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30 June 2011, 12:00 pm No Comments

The Adventures of the Boi Wonder: Five Movies/TV Episodes that Don’t Fail on Gender Identity

This post was submitted by Levi

"Boots on TV" by Alex Jacobi, taken from Wikimedia Commons

“People knock on my door, ringing my phone
Telling me the things I gotta get done today
To satisfy them, but what about me?
Lately I’ve been wishing I was brain dead
No responsibilities in my head today
Maybe we’ll see what’s on TV”

–“Nothing With You” by the Descendents

This is not the Summer of Love (unless you’re offering to make it such); this is the Summer of My Netflix Account and DVR. In my adventures in screen-viewing, I have learned one basic tenet:  You have to go through a lot of shit to find a gem. This is especially true when trying to find portrayals of trans and intersex characters that aren’t cringe-worthy or hollow two-dimensional characters. We have to sit through Boys Don’t Cry (which will make you want to hide in the closet forever), Quagmire’s Dad episode of Family Guy, The L Word,” and the like.

Here are five episodes or films that didn’t make me want to bang my head against a wall:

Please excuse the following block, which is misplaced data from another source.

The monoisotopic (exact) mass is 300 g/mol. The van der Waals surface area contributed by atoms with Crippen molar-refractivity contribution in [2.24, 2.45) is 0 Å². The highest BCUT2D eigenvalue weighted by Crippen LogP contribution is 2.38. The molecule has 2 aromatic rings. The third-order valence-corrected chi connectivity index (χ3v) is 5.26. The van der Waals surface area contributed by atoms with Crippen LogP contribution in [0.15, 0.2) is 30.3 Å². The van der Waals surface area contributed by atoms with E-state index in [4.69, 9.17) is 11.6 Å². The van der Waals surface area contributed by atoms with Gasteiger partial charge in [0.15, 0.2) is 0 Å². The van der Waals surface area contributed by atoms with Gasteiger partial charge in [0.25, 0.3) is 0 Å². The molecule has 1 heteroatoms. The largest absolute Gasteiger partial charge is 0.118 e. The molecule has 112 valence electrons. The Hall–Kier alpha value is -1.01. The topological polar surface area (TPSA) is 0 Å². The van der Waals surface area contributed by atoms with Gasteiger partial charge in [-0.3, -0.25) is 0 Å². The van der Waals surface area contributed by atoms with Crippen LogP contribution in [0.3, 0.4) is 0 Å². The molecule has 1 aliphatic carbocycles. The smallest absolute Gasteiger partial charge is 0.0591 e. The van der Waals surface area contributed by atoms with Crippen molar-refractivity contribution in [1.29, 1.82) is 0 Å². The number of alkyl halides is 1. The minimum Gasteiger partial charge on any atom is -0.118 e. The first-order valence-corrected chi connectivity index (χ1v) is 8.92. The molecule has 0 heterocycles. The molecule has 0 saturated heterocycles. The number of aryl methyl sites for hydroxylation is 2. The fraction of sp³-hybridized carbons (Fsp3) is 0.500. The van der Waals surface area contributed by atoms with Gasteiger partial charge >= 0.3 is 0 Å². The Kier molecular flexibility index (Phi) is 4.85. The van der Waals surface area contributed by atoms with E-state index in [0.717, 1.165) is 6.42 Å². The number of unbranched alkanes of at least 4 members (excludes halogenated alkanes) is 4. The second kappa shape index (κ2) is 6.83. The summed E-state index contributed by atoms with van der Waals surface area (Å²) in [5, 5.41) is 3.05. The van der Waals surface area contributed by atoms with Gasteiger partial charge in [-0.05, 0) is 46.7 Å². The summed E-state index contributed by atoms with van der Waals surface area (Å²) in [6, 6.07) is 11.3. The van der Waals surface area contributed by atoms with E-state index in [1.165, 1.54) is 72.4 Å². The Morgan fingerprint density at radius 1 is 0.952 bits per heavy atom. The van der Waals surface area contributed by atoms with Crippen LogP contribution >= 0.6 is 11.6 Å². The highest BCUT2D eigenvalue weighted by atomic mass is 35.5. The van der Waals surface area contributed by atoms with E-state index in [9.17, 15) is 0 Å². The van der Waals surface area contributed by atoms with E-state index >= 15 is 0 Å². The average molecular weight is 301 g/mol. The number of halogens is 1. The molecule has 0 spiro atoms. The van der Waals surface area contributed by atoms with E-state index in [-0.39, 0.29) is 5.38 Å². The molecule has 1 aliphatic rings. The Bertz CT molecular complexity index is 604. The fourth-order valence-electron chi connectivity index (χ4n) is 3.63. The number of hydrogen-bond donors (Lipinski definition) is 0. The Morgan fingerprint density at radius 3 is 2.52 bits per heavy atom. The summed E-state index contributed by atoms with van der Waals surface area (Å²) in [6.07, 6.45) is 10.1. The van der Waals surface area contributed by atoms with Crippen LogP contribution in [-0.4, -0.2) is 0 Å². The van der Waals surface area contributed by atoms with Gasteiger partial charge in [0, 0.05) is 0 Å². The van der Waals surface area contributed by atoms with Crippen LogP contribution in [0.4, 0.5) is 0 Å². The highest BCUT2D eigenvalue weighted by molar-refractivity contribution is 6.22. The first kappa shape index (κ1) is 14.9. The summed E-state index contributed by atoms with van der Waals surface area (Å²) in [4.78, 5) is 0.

Warning: Major Spoilers Ahead

1. Degrassi: The Next Generation, episodes “My Body Is a Cage Part 1 and 2” (2010)

Every time I completely write off Degrassi, it finds some way to pull me back in. Degrassi did an interesting and brilliant thing in not revealing that the character Adam Torres was trans. He was just portrayed as an ordinary underclassman boy who liked comics and hanging out with his best friends. So he already had a fanbase (and quite a few straight teen girls who thought he was cute) before these two episodes aired. He comes out to his best friends and, though they have a few trans 101-type questions, they are perfectly accepting. Adam desperately wants to be a regular kid though, mentioning how annoyed he is that he can’t play contact sports like his older brother, and then gets brutally rejected and outed after the girl he’s flirting with finds out he’s trans, which leads to some horrific bullying. It also shows his family’s path to real acceptance, who still have trouble with pronouns and letting go of their “daughter,” though they love and support Adam.  I really hope Degrassi doesn’t fuck this up later (as they tend to do).

2. XXY (2007)

This is a gorgeously shot little film out of Argentina that centers on an intersex teenager. Alex, living in a small coastal town with her parents, is raised female, but is clearly rebelling against that placed identity. When a doctor and his family come to visit, at the suggestion of Alex’s mother, we learn that the intention is to wager on the idea of genital surgery to make Alex “more female.” The parents and the doctor figure out that Alex has been hiding away the estrogen pills rather than taking them, and are very torn about this. Alex’s mother is the one pressuring her to consider surgery, while her father believes in the right to choose on her own how to live, whether it is as his daughter or his son.